(iv) Suppose you wanted to write an assembly-language routinewhich counted the length of a null-terminated string by iter-ating over the characters until you reached the end. Explainhow you would store the current location in the string, andwhich addressing mode you would use when reading the nextcharacter. Assuming you could only read and compare fourbytes at a time, what arithmetic and/or logical instructionscould you use to detect the strings null terminator?
[A null-terminated string is one which is represented in mem-ory as a sequence of character values followed by a zero-valued null byte. You should assume a one-byte encodingas previously. An answer in pseudo-assembly code is accept-able.]
3. I/O: buses, interrupts and direct memory access
(a) Briefly explain the term bus. Explain the purpose of address, dataand control lines. In a synchronous bus, what specific control lineis always found?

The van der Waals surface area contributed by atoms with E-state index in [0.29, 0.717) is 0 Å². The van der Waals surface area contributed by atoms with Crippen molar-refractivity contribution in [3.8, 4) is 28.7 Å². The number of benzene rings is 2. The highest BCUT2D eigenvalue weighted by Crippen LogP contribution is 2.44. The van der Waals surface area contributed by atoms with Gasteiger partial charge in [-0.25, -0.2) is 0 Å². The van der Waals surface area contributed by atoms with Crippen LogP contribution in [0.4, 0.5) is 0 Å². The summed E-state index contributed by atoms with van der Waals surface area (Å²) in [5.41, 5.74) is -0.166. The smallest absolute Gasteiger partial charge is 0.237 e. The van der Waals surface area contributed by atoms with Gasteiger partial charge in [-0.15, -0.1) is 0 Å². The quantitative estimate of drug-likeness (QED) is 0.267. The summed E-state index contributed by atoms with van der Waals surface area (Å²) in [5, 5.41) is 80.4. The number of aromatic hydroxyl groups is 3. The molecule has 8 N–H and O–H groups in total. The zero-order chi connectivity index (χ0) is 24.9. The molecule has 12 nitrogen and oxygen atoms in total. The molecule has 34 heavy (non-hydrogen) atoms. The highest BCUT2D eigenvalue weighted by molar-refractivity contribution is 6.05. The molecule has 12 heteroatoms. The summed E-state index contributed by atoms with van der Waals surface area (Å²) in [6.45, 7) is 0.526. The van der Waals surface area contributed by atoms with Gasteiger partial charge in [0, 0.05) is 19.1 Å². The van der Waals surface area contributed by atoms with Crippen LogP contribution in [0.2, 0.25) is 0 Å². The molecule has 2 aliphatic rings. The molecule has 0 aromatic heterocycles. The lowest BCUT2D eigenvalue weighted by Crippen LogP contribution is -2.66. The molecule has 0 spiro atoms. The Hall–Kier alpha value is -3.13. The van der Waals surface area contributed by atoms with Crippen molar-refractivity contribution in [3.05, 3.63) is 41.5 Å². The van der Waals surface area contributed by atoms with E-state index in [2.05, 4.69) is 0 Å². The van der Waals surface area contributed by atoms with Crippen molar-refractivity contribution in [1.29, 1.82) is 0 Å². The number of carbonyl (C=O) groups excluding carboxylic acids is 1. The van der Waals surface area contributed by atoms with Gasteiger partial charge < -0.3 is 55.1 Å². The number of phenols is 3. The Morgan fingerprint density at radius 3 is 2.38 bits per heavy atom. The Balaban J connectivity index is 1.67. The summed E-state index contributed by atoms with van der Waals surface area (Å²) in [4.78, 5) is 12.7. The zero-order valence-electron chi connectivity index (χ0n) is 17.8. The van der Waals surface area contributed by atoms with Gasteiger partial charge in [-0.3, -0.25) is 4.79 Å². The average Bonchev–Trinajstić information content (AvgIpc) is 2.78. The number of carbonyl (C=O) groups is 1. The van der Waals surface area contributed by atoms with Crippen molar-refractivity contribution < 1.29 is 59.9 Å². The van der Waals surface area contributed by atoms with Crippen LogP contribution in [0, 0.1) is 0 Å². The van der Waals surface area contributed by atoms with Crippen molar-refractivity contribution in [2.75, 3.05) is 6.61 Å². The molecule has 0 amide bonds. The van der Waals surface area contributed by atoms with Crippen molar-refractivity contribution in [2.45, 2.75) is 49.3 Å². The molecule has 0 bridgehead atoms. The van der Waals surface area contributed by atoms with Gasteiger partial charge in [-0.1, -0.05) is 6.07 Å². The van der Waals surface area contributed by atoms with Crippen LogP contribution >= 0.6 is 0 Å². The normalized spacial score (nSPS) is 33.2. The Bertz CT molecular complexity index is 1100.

(b) Explain the terms master and slave in relation to buses. Givean example of a device which is always a master, and one whichis always a slave.
(c) Explain what an interrupt line is, and why it is used. Suggestwhich functional unit of the processor it connects to. Explainwhat happens to the processors flow of execution when an inter-rupt line is asserted.
(d) Explain the key difference between direct memory access (DMA)and simple interrupt-driven I/O. Why might DMA introduce ad-ditional complexity to the processors cache memory?
4. Operating system concepts and structure
(a) Consider the statement that an operating system should securelymultiplex a computers hardware resources. Give four examplesof resources to which this statement might be referring. Ex-plain the term multiplex. Give an example of an insecure wayto multiplex one of the resources you mentioned.
(b) Explain the term multiprogramming. Explain why a systemwhich is not multiprogrammed does not need secure multiplexingof resources. Suggest what function(s) an operating system mightstill be used for on such a system.
(c) Consider multiplexing of CPU time, I/O devices and memory. Ineach case, explain what hardware support is necessary to ensuresecure multiplexing.
(d) What is a software interrupt? Explain why these might not nec-essarily be found in a monolithic operating system, but are alwaysfound in kernel-based systems. [Note that, for reasons which willbecome clear, most monolithic OSes do, in fact, provide softwareinterrupts.]